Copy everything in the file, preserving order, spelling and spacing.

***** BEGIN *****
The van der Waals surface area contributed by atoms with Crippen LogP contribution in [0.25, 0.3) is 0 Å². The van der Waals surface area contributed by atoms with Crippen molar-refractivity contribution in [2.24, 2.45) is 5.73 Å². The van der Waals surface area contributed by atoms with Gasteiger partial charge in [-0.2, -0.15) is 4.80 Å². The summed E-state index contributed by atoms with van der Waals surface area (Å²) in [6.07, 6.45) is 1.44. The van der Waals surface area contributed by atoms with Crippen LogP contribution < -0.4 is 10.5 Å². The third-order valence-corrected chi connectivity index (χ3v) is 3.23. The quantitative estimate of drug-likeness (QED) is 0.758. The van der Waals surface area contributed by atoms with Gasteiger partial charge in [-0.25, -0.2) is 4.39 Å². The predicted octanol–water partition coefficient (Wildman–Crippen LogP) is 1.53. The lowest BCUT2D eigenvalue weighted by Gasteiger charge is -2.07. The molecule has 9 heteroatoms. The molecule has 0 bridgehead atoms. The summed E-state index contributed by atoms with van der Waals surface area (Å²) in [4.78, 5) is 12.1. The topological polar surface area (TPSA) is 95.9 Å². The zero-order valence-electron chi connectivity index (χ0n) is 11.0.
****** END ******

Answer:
The van der Waals surface area contributed by atoms with Crippen LogP contribution in [0.25, 0.3) is 0 Å². The van der Waals surface area contributed by atoms with Crippen molar-refractivity contribution in [2.24, 2.45) is 5.73 Å². The van der Waals surface area contributed by atoms with Gasteiger partial charge in [-0.2, -0.15) is 4.80 Å². The summed E-state index contributed by atoms with van der Waals surface area (Å²) in [6.07, 6.45) is 1.44. The van der Waals surface area contributed by atoms with Crippen LogP contribution < -0.4 is 10.5 Å². The third-order valence-corrected chi connectivity index (χ3v) is 3.23. The quantitative estimate of drug-likeness (QED) is 0.758. The van der Waals surface area contributed by atoms with Gasteiger partial charge in [-0.25, -0.2) is 4.39 Å². The predicted octanol–water partition coefficient (Wildman–Crippen LogP) is 1.53. The lowest BCUT2D eigenvalue weighted by Gasteiger charge is -2.07. The molecule has 9 heteroatoms. The molecule has 0 bridgehead atoms. The summed E-state index contributed by atoms with van der Waals surface area (Å²) in [4.78, 5) is 12.1. The topological polar surface area (TPSA) is 95.9 Å². The zero-order valence-electron chi connectivity index (χ0n) is 11.0.